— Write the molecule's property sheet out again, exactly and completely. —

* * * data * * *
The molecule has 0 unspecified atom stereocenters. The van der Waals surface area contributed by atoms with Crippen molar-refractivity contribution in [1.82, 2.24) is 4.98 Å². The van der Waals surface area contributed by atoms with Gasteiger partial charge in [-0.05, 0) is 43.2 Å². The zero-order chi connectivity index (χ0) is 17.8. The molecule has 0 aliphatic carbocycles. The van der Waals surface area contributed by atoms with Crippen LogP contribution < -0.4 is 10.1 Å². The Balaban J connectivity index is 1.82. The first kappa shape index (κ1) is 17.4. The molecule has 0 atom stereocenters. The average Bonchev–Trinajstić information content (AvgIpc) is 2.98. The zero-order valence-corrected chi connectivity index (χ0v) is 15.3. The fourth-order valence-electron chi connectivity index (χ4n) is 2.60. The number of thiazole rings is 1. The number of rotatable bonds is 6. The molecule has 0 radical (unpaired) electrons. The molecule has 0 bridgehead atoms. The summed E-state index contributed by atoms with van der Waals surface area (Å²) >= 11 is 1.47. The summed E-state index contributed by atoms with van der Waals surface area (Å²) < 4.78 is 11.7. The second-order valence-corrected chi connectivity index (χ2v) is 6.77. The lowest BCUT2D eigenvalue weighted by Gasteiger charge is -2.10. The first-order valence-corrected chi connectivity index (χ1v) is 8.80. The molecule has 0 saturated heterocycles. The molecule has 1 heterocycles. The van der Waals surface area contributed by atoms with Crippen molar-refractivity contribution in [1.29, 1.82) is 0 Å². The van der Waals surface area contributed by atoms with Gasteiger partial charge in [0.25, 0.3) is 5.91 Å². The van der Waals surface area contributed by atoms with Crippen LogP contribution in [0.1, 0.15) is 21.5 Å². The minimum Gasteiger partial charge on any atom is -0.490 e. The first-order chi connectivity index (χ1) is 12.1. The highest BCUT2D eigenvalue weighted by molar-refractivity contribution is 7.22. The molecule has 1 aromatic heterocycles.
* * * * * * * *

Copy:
The molecule has 0 unspecified atom stereocenters. The van der Waals surface area contributed by atoms with Crippen molar-refractivity contribution in [1.82, 2.24) is 4.98 Å². The van der Waals surface area contributed by atoms with Gasteiger partial charge in [-0.05, 0) is 43.2 Å². The zero-order chi connectivity index (χ0) is 17.8. The molecule has 0 aliphatic carbocycles. The van der Waals surface area contributed by atoms with Crippen LogP contribution < -0.4 is 10.1 Å². The Balaban J connectivity index is 1.82. The first kappa shape index (κ1) is 17.4. The molecule has 0 atom stereocenters. The average Bonchev–Trinajstić information content (AvgIpc) is 2.98. The zero-order valence-corrected chi connectivity index (χ0v) is 15.3. The fourth-order valence-electron chi connectivity index (χ4n) is 2.60. The number of thiazole rings is 1. The number of rotatable bonds is 6. The molecule has 0 radical (unpaired) electrons. The molecule has 0 bridgehead atoms. The summed E-state index contributed by atoms with van der Waals surface area (Å²) >= 11 is 1.47. The summed E-state index contributed by atoms with van der Waals surface area (Å²) < 4.78 is 11.7. The second-order valence-corrected chi connectivity index (χ2v) is 6.77. The lowest BCUT2D eigenvalue weighted by Gasteiger charge is -2.10. The first-order valence-corrected chi connectivity index (χ1v) is 8.80. The molecule has 0 saturated heterocycles. The molecule has 1 heterocycles. The van der Waals surface area contributed by atoms with Crippen molar-refractivity contribution in [1.29, 1.82) is 0 Å². The van der Waals surface area contributed by atoms with Gasteiger partial charge in [0.25, 0.3) is 5.91 Å². The van der Waals surface area contributed by atoms with Crippen LogP contribution in [0.1, 0.15) is 21.5 Å². The minimum Gasteiger partial charge on any atom is -0.490 e. The first-order chi connectivity index (χ1) is 12.1. The highest BCUT2D eigenvalue weighted by molar-refractivity contribution is 7.22. The molecule has 1 aromatic heterocycles.